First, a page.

The confirming authority for sentences and convictions is normally the convening authority and is therefore outside of the chain of command of both the accused and the members of the courts martial. The case referred by the Deputy refers to the administration of military law in the United Kingdom. This particular case, decided by the European Court of Human Rights in February 2002, prompted a review of the Irish military law system. The findings of that military review are currently under consideration by the Office of the Attorney General.

The power of the Minister of Defence to quash convictions and sentences of courts martial, as provided for in section 224, has not been exercised in relation to either the finding or the sentence of a courts martial since the introduction of a right of appeal, against such finding or sentence, to the courts martial appeal court, pursuant to the provisions of the Courts Martial Appeals Act, 1983. The exercise of such powers has been restricted by section 8 of the 1983 Act.

There is no appeal to either the confirming authority or to the courts martial Appeal Court against the leniency of the sentence of a courts martial. However, if an accused appeals to the courts martial Appeal Court, that court has jurisdiction, provided under the provisions of section 18 of the 1983 Act, where it affirms the conviction, to increase, decrease or otherwise vary the sentence, as it deems fit. There are no proposals, at this time, to provide for such an appeal against leniency.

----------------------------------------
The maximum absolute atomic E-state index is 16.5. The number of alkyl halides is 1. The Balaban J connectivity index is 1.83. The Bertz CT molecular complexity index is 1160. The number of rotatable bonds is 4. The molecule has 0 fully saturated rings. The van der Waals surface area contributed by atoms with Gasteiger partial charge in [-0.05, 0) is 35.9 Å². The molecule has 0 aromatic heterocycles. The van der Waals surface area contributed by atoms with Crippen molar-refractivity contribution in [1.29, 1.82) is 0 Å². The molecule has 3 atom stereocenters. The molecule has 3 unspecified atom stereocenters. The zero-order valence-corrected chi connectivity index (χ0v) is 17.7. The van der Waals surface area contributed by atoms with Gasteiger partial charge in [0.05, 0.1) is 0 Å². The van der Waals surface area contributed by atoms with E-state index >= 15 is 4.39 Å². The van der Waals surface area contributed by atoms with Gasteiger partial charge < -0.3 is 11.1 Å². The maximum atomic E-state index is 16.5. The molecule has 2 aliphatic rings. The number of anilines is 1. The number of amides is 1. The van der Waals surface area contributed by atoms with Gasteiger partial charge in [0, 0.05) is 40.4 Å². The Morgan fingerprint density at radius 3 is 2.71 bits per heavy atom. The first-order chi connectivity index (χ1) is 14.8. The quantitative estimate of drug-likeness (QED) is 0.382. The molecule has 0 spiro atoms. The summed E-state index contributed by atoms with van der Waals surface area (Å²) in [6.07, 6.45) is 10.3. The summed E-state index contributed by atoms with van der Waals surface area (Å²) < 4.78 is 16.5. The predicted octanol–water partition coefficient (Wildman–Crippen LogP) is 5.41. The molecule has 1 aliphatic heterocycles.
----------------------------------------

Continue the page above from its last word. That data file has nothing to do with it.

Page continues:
The position of Judge Advocate-General is a civilian position with the Defence Forces. The appointment is provided for under section 15 of the Defence Act, 1954. The Judge Advocate-General must be a practising barrister-at-law of at least ten years' standing, must not be a member of the Defence Forces and is appointed by the President on the nomination of the Government. The Judge Advocate-General is charged with the performance of such duties as the Government may from time to time assign to him-her under the Act. Notification of the appointment of the Judge Advocate-General is published in the Iris Oifigiúil.

In the Defence Forces, it is the responsibility of the convening authority to appoint the members of a courts martial. The cases raised by the Deputy refer to the courts martial system in the United Kingdom. The cases concerned aspects of the administration of military law in the United Kingdom which were not, and are not, [1030] the same as in Ireland. In this country, the convening authority which appoints the members of a court martial has not, for some years, been in the same chain of command as the accused person. Similarly, neither has the convening authority been in a reporting relationship in respect of those constituting the court. Nonetheless, these procedures are being examined under the ongoing military law review.